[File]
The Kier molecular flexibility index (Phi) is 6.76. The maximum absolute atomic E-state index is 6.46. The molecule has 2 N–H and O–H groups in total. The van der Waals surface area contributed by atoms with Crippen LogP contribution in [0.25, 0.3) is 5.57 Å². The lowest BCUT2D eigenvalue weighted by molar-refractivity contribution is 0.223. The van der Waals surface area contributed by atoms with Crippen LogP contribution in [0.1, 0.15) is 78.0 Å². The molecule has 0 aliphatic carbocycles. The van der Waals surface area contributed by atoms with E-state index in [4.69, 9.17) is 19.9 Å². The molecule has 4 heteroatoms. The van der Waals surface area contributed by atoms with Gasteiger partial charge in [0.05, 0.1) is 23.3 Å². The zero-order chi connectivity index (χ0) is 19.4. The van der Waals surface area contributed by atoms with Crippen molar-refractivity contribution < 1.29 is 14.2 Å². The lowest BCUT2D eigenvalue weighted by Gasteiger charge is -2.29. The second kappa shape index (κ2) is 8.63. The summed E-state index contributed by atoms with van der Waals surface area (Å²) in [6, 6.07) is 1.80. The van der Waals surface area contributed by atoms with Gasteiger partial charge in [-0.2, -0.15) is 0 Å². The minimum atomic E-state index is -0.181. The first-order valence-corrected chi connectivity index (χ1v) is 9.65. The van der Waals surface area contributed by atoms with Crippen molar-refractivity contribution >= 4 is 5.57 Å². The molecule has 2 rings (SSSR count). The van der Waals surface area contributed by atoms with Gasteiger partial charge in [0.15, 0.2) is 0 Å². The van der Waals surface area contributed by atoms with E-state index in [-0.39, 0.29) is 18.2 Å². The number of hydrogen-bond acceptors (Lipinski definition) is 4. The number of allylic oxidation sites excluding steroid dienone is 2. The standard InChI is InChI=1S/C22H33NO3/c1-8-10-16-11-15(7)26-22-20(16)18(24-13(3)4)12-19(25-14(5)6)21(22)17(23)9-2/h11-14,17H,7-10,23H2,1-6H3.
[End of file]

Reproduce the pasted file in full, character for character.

The Kier molecular flexibility index (Phi) is 6.76. The maximum absolute atomic E-state index is 6.46. The molecule has 2 N–H and O–H groups in total. The van der Waals surface area contributed by atoms with Crippen LogP contribution in [0.25, 0.3) is 5.57 Å². The lowest BCUT2D eigenvalue weighted by molar-refractivity contribution is 0.223. The van der Waals surface area contributed by atoms with Crippen LogP contribution in [0.1, 0.15) is 78.0 Å². The molecule has 0 aliphatic carbocycles. The van der Waals surface area contributed by atoms with E-state index in [4.69, 9.17) is 19.9 Å². The molecule has 4 heteroatoms. The van der Waals surface area contributed by atoms with Gasteiger partial charge in [0.05, 0.1) is 23.3 Å². The zero-order chi connectivity index (χ0) is 19.4. The van der Waals surface area contributed by atoms with Crippen molar-refractivity contribution < 1.29 is 14.2 Å². The lowest BCUT2D eigenvalue weighted by Gasteiger charge is -2.29. The second kappa shape index (κ2) is 8.63. The summed E-state index contributed by atoms with van der Waals surface area (Å²) in [6, 6.07) is 1.80. The van der Waals surface area contributed by atoms with Gasteiger partial charge in [-0.2, -0.15) is 0 Å². The minimum atomic E-state index is -0.181. The first-order valence-corrected chi connectivity index (χ1v) is 9.65. The van der Waals surface area contributed by atoms with Crippen molar-refractivity contribution >= 4 is 5.57 Å². The molecule has 2 rings (SSSR count). The van der Waals surface area contributed by atoms with Gasteiger partial charge in [0.15, 0.2) is 0 Å². The van der Waals surface area contributed by atoms with E-state index in [-0.39, 0.29) is 18.2 Å². The number of hydrogen-bond acceptors (Lipinski definition) is 4. The number of allylic oxidation sites excluding steroid dienone is 2. The standard InChI is InChI=1S/C22H33NO3/c1-8-10-16-11-15(7)26-22-20(16)18(24-13(3)4)12-19(25-14(5)6)21(22)17(23)9-2/h11-14,17H,7-10,23H2,1-6H3.